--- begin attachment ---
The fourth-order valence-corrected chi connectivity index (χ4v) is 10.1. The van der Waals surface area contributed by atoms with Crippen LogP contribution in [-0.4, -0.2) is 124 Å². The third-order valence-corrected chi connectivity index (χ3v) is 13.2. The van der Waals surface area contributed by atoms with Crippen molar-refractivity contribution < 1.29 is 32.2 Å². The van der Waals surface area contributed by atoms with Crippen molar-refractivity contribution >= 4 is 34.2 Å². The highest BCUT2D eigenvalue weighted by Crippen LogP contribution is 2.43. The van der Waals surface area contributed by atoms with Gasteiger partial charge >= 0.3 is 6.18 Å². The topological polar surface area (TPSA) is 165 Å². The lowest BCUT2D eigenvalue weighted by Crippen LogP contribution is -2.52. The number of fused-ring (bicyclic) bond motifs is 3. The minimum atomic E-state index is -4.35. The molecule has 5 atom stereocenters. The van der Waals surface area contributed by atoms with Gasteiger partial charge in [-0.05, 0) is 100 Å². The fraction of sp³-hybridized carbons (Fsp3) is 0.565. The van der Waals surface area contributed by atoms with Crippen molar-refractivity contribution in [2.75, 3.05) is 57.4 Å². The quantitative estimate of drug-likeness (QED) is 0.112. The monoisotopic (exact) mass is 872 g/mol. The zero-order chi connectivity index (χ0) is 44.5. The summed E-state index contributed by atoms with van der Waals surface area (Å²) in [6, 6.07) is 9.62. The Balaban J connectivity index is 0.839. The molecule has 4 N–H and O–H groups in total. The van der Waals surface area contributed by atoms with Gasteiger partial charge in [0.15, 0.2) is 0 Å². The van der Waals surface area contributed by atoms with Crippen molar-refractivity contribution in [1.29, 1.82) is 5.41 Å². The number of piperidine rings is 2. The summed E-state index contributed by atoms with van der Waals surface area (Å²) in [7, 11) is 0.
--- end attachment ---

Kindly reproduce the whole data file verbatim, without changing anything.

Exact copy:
The fourth-order valence-corrected chi connectivity index (χ4v) is 10.1. The van der Waals surface area contributed by atoms with Crippen LogP contribution in [-0.4, -0.2) is 124 Å². The third-order valence-corrected chi connectivity index (χ3v) is 13.2. The van der Waals surface area contributed by atoms with Crippen molar-refractivity contribution < 1.29 is 32.2 Å². The van der Waals surface area contributed by atoms with Crippen molar-refractivity contribution >= 4 is 34.2 Å². The highest BCUT2D eigenvalue weighted by Crippen LogP contribution is 2.43. The van der Waals surface area contributed by atoms with Gasteiger partial charge >= 0.3 is 6.18 Å². The topological polar surface area (TPSA) is 165 Å². The lowest BCUT2D eigenvalue weighted by Crippen LogP contribution is -2.52. The number of fused-ring (bicyclic) bond motifs is 3. The minimum atomic E-state index is -4.35. The molecule has 5 atom stereocenters. The van der Waals surface area contributed by atoms with Gasteiger partial charge in [-0.05, 0) is 100 Å². The fraction of sp³-hybridized carbons (Fsp3) is 0.565. The van der Waals surface area contributed by atoms with Crippen molar-refractivity contribution in [2.75, 3.05) is 57.4 Å². The quantitative estimate of drug-likeness (QED) is 0.112. The monoisotopic (exact) mass is 872 g/mol. The zero-order chi connectivity index (χ0) is 44.5. The summed E-state index contributed by atoms with van der Waals surface area (Å²) in [6, 6.07) is 9.62. The Balaban J connectivity index is 0.839. The molecule has 4 N–H and O–H groups in total. The van der Waals surface area contributed by atoms with Gasteiger partial charge in [0.15, 0.2) is 0 Å². The van der Waals surface area contributed by atoms with Crippen molar-refractivity contribution in [1.29, 1.82) is 5.41 Å². The number of piperidine rings is 2. The summed E-state index contributed by atoms with van der Waals surface area (Å²) in [7, 11) is 0.